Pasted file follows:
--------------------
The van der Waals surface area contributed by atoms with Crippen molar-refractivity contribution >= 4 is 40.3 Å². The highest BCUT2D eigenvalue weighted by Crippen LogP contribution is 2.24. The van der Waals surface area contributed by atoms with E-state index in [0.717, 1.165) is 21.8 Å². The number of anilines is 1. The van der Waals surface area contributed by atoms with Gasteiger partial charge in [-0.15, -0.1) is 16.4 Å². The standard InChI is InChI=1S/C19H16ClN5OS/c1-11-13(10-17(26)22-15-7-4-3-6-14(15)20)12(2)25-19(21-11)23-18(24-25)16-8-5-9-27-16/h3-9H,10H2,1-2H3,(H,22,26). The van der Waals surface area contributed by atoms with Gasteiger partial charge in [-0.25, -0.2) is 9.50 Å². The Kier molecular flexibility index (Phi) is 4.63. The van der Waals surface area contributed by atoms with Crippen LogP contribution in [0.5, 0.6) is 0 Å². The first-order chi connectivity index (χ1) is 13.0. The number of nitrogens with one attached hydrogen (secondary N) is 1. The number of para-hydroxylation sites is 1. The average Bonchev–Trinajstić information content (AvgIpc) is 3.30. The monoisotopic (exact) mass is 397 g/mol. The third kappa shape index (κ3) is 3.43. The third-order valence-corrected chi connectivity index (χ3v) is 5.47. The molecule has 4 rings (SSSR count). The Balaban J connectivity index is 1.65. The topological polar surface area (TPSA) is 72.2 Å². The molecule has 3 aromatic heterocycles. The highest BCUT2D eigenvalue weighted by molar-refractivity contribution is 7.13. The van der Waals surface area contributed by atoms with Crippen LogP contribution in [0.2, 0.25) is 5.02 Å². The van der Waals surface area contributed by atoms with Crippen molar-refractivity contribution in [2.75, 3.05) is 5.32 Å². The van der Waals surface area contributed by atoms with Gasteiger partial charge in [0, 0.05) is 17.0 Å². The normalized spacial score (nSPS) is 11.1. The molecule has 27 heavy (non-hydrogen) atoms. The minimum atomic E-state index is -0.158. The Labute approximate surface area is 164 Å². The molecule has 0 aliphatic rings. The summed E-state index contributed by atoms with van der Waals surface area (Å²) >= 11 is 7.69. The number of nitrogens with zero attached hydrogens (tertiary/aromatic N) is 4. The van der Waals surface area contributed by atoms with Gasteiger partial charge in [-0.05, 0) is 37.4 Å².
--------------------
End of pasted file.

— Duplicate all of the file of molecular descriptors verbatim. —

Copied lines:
The van der Waals surface area contributed by atoms with Crippen molar-refractivity contribution >= 4 is 40.3 Å². The highest BCUT2D eigenvalue weighted by Crippen LogP contribution is 2.24. The van der Waals surface area contributed by atoms with E-state index in [0.717, 1.165) is 21.8 Å². The number of anilines is 1. The van der Waals surface area contributed by atoms with Gasteiger partial charge in [-0.15, -0.1) is 16.4 Å². The standard InChI is InChI=1S/C19H16ClN5OS/c1-11-13(10-17(26)22-15-7-4-3-6-14(15)20)12(2)25-19(21-11)23-18(24-25)16-8-5-9-27-16/h3-9H,10H2,1-2H3,(H,22,26). The van der Waals surface area contributed by atoms with Gasteiger partial charge in [-0.25, -0.2) is 9.50 Å². The Kier molecular flexibility index (Phi) is 4.63. The van der Waals surface area contributed by atoms with Crippen LogP contribution in [0.5, 0.6) is 0 Å². The first-order chi connectivity index (χ1) is 13.0. The number of nitrogens with one attached hydrogen (secondary N) is 1. The number of para-hydroxylation sites is 1. The average Bonchev–Trinajstić information content (AvgIpc) is 3.30. The monoisotopic (exact) mass is 397 g/mol. The third kappa shape index (κ3) is 3.43. The third-order valence-corrected chi connectivity index (χ3v) is 5.47. The molecule has 4 rings (SSSR count). The Balaban J connectivity index is 1.65. The topological polar surface area (TPSA) is 72.2 Å². The molecule has 3 aromatic heterocycles. The highest BCUT2D eigenvalue weighted by molar-refractivity contribution is 7.13. The van der Waals surface area contributed by atoms with Crippen LogP contribution in [0.2, 0.25) is 5.02 Å². The van der Waals surface area contributed by atoms with Crippen molar-refractivity contribution in [2.75, 3.05) is 5.32 Å². The van der Waals surface area contributed by atoms with Gasteiger partial charge in [0, 0.05) is 17.0 Å². The normalized spacial score (nSPS) is 11.1. The molecule has 27 heavy (non-hydrogen) atoms. The minimum atomic E-state index is -0.158. The Labute approximate surface area is 164 Å². The molecule has 0 aliphatic rings. The summed E-state index contributed by atoms with van der Waals surface area (Å²) >= 11 is 7.69. The number of nitrogens with zero attached hydrogens (tertiary/aromatic N) is 4. The van der Waals surface area contributed by atoms with Gasteiger partial charge in [-0.05, 0) is 37.4 Å².